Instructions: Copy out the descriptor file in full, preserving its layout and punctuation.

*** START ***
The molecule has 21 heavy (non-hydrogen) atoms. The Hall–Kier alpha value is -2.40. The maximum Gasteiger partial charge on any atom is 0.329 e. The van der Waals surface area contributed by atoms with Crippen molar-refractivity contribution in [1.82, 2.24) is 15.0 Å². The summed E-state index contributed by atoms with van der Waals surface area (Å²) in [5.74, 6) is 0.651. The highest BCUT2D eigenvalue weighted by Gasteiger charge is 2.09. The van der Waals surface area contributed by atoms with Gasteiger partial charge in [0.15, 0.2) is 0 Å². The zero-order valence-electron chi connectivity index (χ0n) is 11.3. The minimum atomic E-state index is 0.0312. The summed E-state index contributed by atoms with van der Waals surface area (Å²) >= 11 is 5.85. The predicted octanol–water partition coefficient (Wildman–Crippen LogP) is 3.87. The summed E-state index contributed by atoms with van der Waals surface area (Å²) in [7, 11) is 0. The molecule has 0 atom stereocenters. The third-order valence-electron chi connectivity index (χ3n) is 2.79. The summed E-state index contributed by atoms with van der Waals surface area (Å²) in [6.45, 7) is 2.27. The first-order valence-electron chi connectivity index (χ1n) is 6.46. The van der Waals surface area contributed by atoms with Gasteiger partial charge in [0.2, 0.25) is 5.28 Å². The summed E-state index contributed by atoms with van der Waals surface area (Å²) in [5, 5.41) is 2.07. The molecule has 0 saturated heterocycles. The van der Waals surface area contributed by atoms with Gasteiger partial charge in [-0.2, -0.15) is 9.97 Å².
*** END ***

The molecule has 21 heavy (non-hydrogen) atoms. The Hall–Kier alpha value is -2.40. The maximum Gasteiger partial charge on any atom is 0.329 e. The van der Waals surface area contributed by atoms with Crippen molar-refractivity contribution in [1.82, 2.24) is 15.0 Å². The summed E-state index contributed by atoms with van der Waals surface area (Å²) in [5.74, 6) is 0.651. The highest BCUT2D eigenvalue weighted by Gasteiger charge is 2.09. The van der Waals surface area contributed by atoms with Gasteiger partial charge in [0.15, 0.2) is 0 Å². The zero-order valence-electron chi connectivity index (χ0n) is 11.3. The minimum atomic E-state index is 0.0312. The summed E-state index contributed by atoms with van der Waals surface area (Å²) >= 11 is 5.85. The predicted octanol–water partition coefficient (Wildman–Crippen LogP) is 3.87. The summed E-state index contributed by atoms with van der Waals surface area (Å²) in [7, 11) is 0. The molecule has 0 atom stereocenters. The third-order valence-electron chi connectivity index (χ3n) is 2.79. The summed E-state index contributed by atoms with van der Waals surface area (Å²) in [6.45, 7) is 2.27. The first-order valence-electron chi connectivity index (χ1n) is 6.46. The van der Waals surface area contributed by atoms with Gasteiger partial charge in [0.2, 0.25) is 5.28 Å². The summed E-state index contributed by atoms with van der Waals surface area (Å²) in [5, 5.41) is 2.07. The molecule has 0 saturated heterocycles. The van der Waals surface area contributed by atoms with Gasteiger partial charge in [-0.2, -0.15) is 9.97 Å².